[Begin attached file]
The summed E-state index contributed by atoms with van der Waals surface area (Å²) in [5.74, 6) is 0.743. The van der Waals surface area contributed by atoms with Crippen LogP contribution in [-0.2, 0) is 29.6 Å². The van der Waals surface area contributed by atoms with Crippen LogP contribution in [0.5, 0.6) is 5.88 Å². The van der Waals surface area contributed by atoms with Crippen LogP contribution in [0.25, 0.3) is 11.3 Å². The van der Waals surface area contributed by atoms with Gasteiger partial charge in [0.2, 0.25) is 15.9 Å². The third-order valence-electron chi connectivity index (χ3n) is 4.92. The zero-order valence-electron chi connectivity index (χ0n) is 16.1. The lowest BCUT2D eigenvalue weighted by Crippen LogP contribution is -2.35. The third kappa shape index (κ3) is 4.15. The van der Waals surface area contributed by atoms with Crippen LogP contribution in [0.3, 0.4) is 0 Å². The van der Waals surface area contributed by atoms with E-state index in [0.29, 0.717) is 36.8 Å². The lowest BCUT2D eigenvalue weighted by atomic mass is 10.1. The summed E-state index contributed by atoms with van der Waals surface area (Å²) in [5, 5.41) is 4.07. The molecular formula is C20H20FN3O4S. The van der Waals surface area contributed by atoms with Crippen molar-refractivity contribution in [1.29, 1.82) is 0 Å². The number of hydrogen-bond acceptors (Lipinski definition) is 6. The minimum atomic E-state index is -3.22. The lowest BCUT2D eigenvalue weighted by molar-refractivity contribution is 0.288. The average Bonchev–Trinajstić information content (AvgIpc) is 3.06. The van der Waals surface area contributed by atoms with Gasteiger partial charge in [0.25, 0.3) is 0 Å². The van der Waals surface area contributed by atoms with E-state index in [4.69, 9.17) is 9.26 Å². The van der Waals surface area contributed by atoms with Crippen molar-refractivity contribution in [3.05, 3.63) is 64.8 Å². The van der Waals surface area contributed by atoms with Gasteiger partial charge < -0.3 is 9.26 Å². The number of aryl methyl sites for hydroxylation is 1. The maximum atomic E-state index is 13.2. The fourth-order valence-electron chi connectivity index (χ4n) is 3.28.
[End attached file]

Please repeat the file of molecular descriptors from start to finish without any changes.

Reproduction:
The summed E-state index contributed by atoms with van der Waals surface area (Å²) in [5.74, 6) is 0.743. The van der Waals surface area contributed by atoms with Crippen LogP contribution in [-0.2, 0) is 29.6 Å². The van der Waals surface area contributed by atoms with Crippen LogP contribution in [0.5, 0.6) is 5.88 Å². The van der Waals surface area contributed by atoms with Crippen LogP contribution in [0.25, 0.3) is 11.3 Å². The van der Waals surface area contributed by atoms with Gasteiger partial charge in [0.2, 0.25) is 15.9 Å². The third-order valence-electron chi connectivity index (χ3n) is 4.92. The zero-order valence-electron chi connectivity index (χ0n) is 16.1. The lowest BCUT2D eigenvalue weighted by Crippen LogP contribution is -2.35. The third kappa shape index (κ3) is 4.15. The van der Waals surface area contributed by atoms with Crippen LogP contribution in [0.3, 0.4) is 0 Å². The van der Waals surface area contributed by atoms with E-state index in [0.29, 0.717) is 36.8 Å². The lowest BCUT2D eigenvalue weighted by atomic mass is 10.1. The summed E-state index contributed by atoms with van der Waals surface area (Å²) in [5, 5.41) is 4.07. The molecular formula is C20H20FN3O4S. The van der Waals surface area contributed by atoms with Crippen molar-refractivity contribution in [1.29, 1.82) is 0 Å². The number of hydrogen-bond acceptors (Lipinski definition) is 6. The minimum atomic E-state index is -3.22. The lowest BCUT2D eigenvalue weighted by molar-refractivity contribution is 0.288. The average Bonchev–Trinajstić information content (AvgIpc) is 3.06. The van der Waals surface area contributed by atoms with Gasteiger partial charge in [0.25, 0.3) is 0 Å². The van der Waals surface area contributed by atoms with E-state index in [4.69, 9.17) is 9.26 Å². The van der Waals surface area contributed by atoms with Crippen molar-refractivity contribution in [3.05, 3.63) is 64.8 Å². The van der Waals surface area contributed by atoms with Gasteiger partial charge < -0.3 is 9.26 Å². The number of aryl methyl sites for hydroxylation is 1. The maximum atomic E-state index is 13.2. The fourth-order valence-electron chi connectivity index (χ4n) is 3.28.